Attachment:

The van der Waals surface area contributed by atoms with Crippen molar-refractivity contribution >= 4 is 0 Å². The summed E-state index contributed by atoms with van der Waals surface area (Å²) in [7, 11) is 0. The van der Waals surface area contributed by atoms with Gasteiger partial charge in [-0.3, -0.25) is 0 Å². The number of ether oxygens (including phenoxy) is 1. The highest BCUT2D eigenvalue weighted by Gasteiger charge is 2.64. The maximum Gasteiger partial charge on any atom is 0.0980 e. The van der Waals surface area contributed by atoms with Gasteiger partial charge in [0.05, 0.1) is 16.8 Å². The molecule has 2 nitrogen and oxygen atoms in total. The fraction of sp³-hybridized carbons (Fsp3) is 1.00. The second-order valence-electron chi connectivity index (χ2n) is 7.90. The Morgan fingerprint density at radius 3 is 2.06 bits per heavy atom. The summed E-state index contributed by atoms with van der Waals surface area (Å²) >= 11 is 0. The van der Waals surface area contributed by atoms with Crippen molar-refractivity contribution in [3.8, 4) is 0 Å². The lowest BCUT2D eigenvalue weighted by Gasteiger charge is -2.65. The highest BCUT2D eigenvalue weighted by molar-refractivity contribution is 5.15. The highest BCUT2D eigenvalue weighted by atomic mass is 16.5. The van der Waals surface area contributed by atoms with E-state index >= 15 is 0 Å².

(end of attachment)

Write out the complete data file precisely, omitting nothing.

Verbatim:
The van der Waals surface area contributed by atoms with Crippen molar-refractivity contribution >= 4 is 0 Å². The summed E-state index contributed by atoms with van der Waals surface area (Å²) in [7, 11) is 0. The van der Waals surface area contributed by atoms with Gasteiger partial charge in [-0.3, -0.25) is 0 Å². The number of ether oxygens (including phenoxy) is 1. The highest BCUT2D eigenvalue weighted by Gasteiger charge is 2.64. The maximum Gasteiger partial charge on any atom is 0.0980 e. The van der Waals surface area contributed by atoms with Gasteiger partial charge in [0.05, 0.1) is 16.8 Å². The molecule has 2 nitrogen and oxygen atoms in total. The fraction of sp³-hybridized carbons (Fsp3) is 1.00. The second-order valence-electron chi connectivity index (χ2n) is 7.90. The Morgan fingerprint density at radius 3 is 2.06 bits per heavy atom. The summed E-state index contributed by atoms with van der Waals surface area (Å²) >= 11 is 0. The van der Waals surface area contributed by atoms with Crippen molar-refractivity contribution in [3.8, 4) is 0 Å². The lowest BCUT2D eigenvalue weighted by Gasteiger charge is -2.65. The highest BCUT2D eigenvalue weighted by molar-refractivity contribution is 5.15. The highest BCUT2D eigenvalue weighted by atomic mass is 16.5. The van der Waals surface area contributed by atoms with E-state index >= 15 is 0 Å².